Next act for Marcel the Shell (and Jenny Slate)
TELLURIDE, Colorado – Jenny Slate is at a loss for words. It’s Friday night at the Telluride Film Festival and the actress has just landed from her first flight in 17 months, still hazy in her quarantine, a period where she became the mother of two distinct but equally profound projects: a brand new baby girl. and a feature film she spent a decade creating.
Slate is here because of his voice work on Marcel the Shell, the most unlikely of internet sensations. No bigger than a dime, this stop-motion mollusc with one googly eye and shoes stolen from a Polly Pocket doll set the web alight when she and filmmaker Dean Fleischer Camp uploaded a three-minute video on YouTube in 2010. This short film, which illustrated Marcel’s quiet optimism – “I love myself and have many other great qualities” – sparked immediate interest, ultimately garnering more than 31 million views at total. (Two other short films followed in 2011 and 2014.)
Marcel’s voice is distinct from Slate’s other animation work, whether it’s Harley Quinn in “Lego Batman” or Tammy Larsen in “Bob’s Burgers”. (She voiced Missy Foreman-Greenwald on “Big Mouth,” until 2020 when she stepped down, saying, “Black characters in an animated show should be played by black people.”) Marcel has a high pitched tone and melancholy that could make you cry as easily as you laugh. (“Some people say my head is too big for my body and I say, ‘Compared to what?'”) And it was so contagious, it caused appearances on the late night talk show circuit. , two bestselling books, memes, tattoos, and offers for TV shows and business sponsorships.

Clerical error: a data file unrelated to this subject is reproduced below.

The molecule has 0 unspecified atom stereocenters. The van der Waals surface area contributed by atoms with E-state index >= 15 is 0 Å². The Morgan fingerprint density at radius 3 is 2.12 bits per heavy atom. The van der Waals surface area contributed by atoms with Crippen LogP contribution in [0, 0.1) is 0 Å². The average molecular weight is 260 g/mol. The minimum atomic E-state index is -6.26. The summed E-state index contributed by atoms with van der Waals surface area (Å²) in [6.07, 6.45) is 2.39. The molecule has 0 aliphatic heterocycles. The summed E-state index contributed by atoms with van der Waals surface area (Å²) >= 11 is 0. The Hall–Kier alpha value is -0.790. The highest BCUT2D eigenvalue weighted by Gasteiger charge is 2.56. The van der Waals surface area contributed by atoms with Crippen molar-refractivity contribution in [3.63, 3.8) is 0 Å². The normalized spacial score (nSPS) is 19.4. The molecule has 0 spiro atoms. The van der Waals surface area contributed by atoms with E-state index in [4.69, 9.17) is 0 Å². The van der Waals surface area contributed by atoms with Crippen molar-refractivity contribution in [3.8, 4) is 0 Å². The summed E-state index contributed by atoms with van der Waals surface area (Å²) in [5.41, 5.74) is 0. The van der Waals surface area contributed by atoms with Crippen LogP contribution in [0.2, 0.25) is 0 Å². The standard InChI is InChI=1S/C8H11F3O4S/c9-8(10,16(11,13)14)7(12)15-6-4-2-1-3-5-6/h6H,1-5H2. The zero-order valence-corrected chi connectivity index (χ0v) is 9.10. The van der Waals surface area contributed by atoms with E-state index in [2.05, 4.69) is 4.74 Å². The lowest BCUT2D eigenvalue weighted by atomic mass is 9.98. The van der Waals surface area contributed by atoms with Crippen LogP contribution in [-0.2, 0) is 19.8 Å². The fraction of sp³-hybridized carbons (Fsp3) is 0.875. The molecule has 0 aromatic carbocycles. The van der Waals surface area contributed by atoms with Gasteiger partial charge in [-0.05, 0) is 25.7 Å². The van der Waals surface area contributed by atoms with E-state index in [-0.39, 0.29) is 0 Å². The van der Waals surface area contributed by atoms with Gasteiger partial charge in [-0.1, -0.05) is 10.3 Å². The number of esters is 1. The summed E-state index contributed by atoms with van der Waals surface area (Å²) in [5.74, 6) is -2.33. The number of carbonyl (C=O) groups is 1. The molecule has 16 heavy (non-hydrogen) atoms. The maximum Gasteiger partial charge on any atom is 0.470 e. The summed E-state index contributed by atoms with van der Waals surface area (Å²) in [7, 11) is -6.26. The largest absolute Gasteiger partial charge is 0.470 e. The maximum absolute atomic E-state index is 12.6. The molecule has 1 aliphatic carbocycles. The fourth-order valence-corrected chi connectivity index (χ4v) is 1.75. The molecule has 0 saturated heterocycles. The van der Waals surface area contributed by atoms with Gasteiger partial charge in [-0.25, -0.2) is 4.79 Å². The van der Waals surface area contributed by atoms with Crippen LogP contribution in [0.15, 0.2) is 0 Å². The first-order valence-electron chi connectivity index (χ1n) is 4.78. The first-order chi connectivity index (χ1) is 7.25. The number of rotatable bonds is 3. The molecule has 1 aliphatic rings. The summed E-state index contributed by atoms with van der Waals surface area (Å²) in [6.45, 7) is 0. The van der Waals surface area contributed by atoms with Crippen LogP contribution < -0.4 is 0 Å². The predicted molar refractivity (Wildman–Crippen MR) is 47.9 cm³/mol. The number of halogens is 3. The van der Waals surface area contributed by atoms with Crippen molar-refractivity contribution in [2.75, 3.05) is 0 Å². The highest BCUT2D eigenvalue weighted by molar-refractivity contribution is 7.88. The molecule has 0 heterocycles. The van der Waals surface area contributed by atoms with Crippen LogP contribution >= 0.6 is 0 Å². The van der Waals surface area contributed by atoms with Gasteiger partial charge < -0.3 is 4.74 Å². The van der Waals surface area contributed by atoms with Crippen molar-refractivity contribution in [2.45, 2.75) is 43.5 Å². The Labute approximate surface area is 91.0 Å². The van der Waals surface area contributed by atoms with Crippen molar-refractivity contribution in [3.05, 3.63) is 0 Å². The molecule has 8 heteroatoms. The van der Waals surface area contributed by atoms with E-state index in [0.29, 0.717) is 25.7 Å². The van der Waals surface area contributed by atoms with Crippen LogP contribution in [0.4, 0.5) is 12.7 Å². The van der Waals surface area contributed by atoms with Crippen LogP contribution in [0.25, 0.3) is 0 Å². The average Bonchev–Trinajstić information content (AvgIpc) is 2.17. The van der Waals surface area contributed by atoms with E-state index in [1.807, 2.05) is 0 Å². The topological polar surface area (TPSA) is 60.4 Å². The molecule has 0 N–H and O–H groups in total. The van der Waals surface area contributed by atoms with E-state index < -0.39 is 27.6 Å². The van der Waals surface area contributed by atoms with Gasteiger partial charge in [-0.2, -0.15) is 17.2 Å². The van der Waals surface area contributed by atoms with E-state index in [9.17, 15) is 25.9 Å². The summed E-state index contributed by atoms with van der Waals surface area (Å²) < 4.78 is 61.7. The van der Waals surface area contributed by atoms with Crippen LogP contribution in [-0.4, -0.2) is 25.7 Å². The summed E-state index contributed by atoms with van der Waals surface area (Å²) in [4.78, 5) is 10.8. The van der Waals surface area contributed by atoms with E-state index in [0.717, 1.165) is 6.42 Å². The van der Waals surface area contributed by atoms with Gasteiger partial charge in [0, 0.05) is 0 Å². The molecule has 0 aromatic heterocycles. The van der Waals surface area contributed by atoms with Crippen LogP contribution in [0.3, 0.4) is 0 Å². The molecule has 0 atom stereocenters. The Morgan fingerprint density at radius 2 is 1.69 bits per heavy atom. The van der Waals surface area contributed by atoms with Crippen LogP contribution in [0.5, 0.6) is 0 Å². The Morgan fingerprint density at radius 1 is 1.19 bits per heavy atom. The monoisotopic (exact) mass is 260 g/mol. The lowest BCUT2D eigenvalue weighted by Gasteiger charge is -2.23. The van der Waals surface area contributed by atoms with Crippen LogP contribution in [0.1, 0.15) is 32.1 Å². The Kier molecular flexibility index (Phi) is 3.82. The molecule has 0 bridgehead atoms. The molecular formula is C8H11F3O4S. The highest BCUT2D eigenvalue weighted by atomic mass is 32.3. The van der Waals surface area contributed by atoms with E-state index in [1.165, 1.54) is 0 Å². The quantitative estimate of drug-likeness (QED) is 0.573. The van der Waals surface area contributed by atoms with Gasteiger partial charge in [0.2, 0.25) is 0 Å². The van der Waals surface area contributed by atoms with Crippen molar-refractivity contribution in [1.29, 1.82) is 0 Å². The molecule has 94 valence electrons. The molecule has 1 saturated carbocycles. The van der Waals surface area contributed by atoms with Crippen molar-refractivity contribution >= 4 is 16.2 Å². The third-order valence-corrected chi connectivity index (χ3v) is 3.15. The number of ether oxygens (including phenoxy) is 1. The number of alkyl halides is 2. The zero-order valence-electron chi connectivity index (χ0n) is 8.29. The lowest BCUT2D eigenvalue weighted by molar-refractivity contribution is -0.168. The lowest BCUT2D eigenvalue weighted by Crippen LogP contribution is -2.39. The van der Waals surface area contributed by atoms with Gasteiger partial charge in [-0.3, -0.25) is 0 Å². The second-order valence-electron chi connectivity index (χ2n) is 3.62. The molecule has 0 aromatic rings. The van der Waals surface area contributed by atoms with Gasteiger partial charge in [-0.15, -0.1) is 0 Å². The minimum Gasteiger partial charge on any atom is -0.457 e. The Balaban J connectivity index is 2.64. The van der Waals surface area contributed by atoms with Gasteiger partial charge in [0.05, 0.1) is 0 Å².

But Slate and Camp, who first created Marcel as a married couple but are now involved in other relationships, were so protective of Marcel that instead of taking an easy paycheck – the offers Slate admits would have helped them. when they were struggling artists – they spent the next decade turning it into a feature film.
It was a painstaking process that involved a troupe of animators and designers. Friday night marked the culmination of all this work when “Marcel the Shell With Shoes On” had its world premiere. The 90-minute mock documentary follows emerging documentary filmmaker Dean (Camp), who moves into an Airbnb only to discover Marcel from an inch, with his grandmother Nana Connie (voiced by Isabella Rossellini) and her pet , named Alan, in mourning after a mysterious tragedy removed the rest of their community from their comfortable home.
Slate likens the process of making the film to watching one of those science-based videos of a flower blooming in time-lapse.
“You just woke up one morning and there’s a flower and it’s blue,” Slate said. “This is what it sounds like.”
Slate, a little more shy and more reserved than you might think, still contemplates his post-pandemic life. Happier than when she and Camp first created Marcel as a fun piece for a friend’s comedy, Slate says she no longer feels the need to make people (not even her therapist) laugh and is less interested in making others happy, an emotion she believes is the result of the “endless love loop” she is currently experiencing with her baby and her fiancé, Ben Shattuck.